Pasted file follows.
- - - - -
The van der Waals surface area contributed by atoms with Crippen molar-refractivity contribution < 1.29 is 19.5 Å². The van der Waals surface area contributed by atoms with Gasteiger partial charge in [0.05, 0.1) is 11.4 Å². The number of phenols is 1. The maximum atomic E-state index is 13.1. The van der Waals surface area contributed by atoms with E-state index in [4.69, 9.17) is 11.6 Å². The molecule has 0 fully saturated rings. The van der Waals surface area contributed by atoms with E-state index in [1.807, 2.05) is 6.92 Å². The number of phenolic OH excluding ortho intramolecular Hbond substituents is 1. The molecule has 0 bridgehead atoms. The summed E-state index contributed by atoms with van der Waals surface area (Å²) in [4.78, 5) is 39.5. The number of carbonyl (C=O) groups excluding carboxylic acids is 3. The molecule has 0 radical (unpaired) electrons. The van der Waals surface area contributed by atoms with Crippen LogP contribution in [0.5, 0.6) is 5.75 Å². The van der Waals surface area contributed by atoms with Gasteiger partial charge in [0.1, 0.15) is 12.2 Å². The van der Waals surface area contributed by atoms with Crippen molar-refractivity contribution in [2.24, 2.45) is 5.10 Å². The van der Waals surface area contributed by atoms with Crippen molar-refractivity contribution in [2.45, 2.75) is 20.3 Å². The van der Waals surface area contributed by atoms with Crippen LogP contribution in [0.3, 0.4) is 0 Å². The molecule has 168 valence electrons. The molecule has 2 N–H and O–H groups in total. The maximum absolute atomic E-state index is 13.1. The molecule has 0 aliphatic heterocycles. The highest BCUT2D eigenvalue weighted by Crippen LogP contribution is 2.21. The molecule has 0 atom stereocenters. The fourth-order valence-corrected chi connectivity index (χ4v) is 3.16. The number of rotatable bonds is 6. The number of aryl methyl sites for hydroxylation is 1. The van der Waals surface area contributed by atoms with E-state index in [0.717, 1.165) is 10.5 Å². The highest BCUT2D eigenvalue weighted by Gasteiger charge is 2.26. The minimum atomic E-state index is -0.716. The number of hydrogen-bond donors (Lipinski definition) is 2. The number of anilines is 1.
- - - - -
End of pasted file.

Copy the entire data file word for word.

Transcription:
The van der Waals surface area contributed by atoms with Crippen molar-refractivity contribution < 1.29 is 19.5 Å². The van der Waals surface area contributed by atoms with Gasteiger partial charge in [0.05, 0.1) is 11.4 Å². The number of phenols is 1. The maximum atomic E-state index is 13.1. The van der Waals surface area contributed by atoms with E-state index in [4.69, 9.17) is 11.6 Å². The molecule has 0 fully saturated rings. The van der Waals surface area contributed by atoms with E-state index in [1.807, 2.05) is 6.92 Å². The number of phenolic OH excluding ortho intramolecular Hbond substituents is 1. The molecule has 0 bridgehead atoms. The summed E-state index contributed by atoms with van der Waals surface area (Å²) in [4.78, 5) is 39.5. The number of carbonyl (C=O) groups excluding carboxylic acids is 3. The molecule has 0 radical (unpaired) electrons. The van der Waals surface area contributed by atoms with Crippen LogP contribution in [0.5, 0.6) is 5.75 Å². The van der Waals surface area contributed by atoms with Gasteiger partial charge in [0.1, 0.15) is 12.2 Å². The van der Waals surface area contributed by atoms with Crippen molar-refractivity contribution in [2.24, 2.45) is 5.10 Å². The van der Waals surface area contributed by atoms with Crippen molar-refractivity contribution in [2.45, 2.75) is 20.3 Å². The van der Waals surface area contributed by atoms with Crippen LogP contribution in [0.3, 0.4) is 0 Å². The molecule has 168 valence electrons. The molecule has 2 N–H and O–H groups in total. The maximum absolute atomic E-state index is 13.1. The molecule has 0 aliphatic heterocycles. The highest BCUT2D eigenvalue weighted by Crippen LogP contribution is 2.21. The molecule has 0 atom stereocenters. The fourth-order valence-corrected chi connectivity index (χ4v) is 3.16. The number of rotatable bonds is 6. The number of aryl methyl sites for hydroxylation is 1. The van der Waals surface area contributed by atoms with E-state index in [0.717, 1.165) is 10.5 Å². The highest BCUT2D eigenvalue weighted by Gasteiger charge is 2.26. The minimum atomic E-state index is -0.716. The number of hydrogen-bond donors (Lipinski definition) is 2. The number of anilines is 1.